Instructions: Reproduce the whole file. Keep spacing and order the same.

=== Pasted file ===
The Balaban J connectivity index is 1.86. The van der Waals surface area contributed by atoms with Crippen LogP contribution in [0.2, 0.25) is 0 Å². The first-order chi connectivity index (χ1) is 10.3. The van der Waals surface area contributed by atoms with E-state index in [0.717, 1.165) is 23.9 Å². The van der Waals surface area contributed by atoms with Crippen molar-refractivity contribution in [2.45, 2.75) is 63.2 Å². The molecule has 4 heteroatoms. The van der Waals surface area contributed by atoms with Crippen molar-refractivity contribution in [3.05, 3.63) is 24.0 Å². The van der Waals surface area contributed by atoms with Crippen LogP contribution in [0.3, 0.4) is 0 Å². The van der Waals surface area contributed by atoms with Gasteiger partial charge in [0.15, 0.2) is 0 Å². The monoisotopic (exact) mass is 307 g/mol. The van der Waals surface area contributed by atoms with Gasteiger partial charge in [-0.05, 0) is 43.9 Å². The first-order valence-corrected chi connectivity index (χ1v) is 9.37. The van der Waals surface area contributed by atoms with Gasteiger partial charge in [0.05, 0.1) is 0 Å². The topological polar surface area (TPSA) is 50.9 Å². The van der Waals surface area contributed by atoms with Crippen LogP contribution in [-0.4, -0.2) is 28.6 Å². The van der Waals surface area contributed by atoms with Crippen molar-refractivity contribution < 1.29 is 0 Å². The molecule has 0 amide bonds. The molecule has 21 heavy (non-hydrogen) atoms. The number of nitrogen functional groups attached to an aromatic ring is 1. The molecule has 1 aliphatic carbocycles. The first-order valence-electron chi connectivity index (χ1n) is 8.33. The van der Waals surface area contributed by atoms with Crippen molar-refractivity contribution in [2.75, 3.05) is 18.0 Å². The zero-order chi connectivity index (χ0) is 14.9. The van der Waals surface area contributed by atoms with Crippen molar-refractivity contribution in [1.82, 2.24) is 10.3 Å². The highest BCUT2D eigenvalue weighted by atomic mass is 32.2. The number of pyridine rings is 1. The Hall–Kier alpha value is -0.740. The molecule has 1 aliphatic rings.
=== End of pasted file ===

The Balaban J connectivity index is 1.86. The van der Waals surface area contributed by atoms with Crippen LogP contribution in [0.2, 0.25) is 0 Å². The first-order chi connectivity index (χ1) is 10.3. The van der Waals surface area contributed by atoms with E-state index in [0.717, 1.165) is 23.9 Å². The van der Waals surface area contributed by atoms with Crippen molar-refractivity contribution in [2.45, 2.75) is 63.2 Å². The molecule has 4 heteroatoms. The van der Waals surface area contributed by atoms with Crippen molar-refractivity contribution in [3.05, 3.63) is 24.0 Å². The van der Waals surface area contributed by atoms with Crippen LogP contribution in [0.3, 0.4) is 0 Å². The van der Waals surface area contributed by atoms with Gasteiger partial charge in [0.15, 0.2) is 0 Å². The monoisotopic (exact) mass is 307 g/mol. The van der Waals surface area contributed by atoms with Gasteiger partial charge in [-0.05, 0) is 43.9 Å². The first-order valence-corrected chi connectivity index (χ1v) is 9.37. The van der Waals surface area contributed by atoms with Gasteiger partial charge in [0.05, 0.1) is 0 Å². The topological polar surface area (TPSA) is 50.9 Å². The van der Waals surface area contributed by atoms with Crippen LogP contribution in [-0.4, -0.2) is 28.6 Å². The van der Waals surface area contributed by atoms with Crippen molar-refractivity contribution < 1.29 is 0 Å². The molecule has 0 amide bonds. The molecule has 21 heavy (non-hydrogen) atoms. The number of nitrogen functional groups attached to an aromatic ring is 1. The molecule has 1 aliphatic carbocycles. The first-order valence-electron chi connectivity index (χ1n) is 8.33. The van der Waals surface area contributed by atoms with Crippen molar-refractivity contribution in [2.75, 3.05) is 18.0 Å². The zero-order chi connectivity index (χ0) is 14.9. The van der Waals surface area contributed by atoms with Crippen molar-refractivity contribution in [1.82, 2.24) is 10.3 Å². The highest BCUT2D eigenvalue weighted by atomic mass is 32.2. The number of pyridine rings is 1. The Hall–Kier alpha value is -0.740. The molecule has 1 aliphatic rings.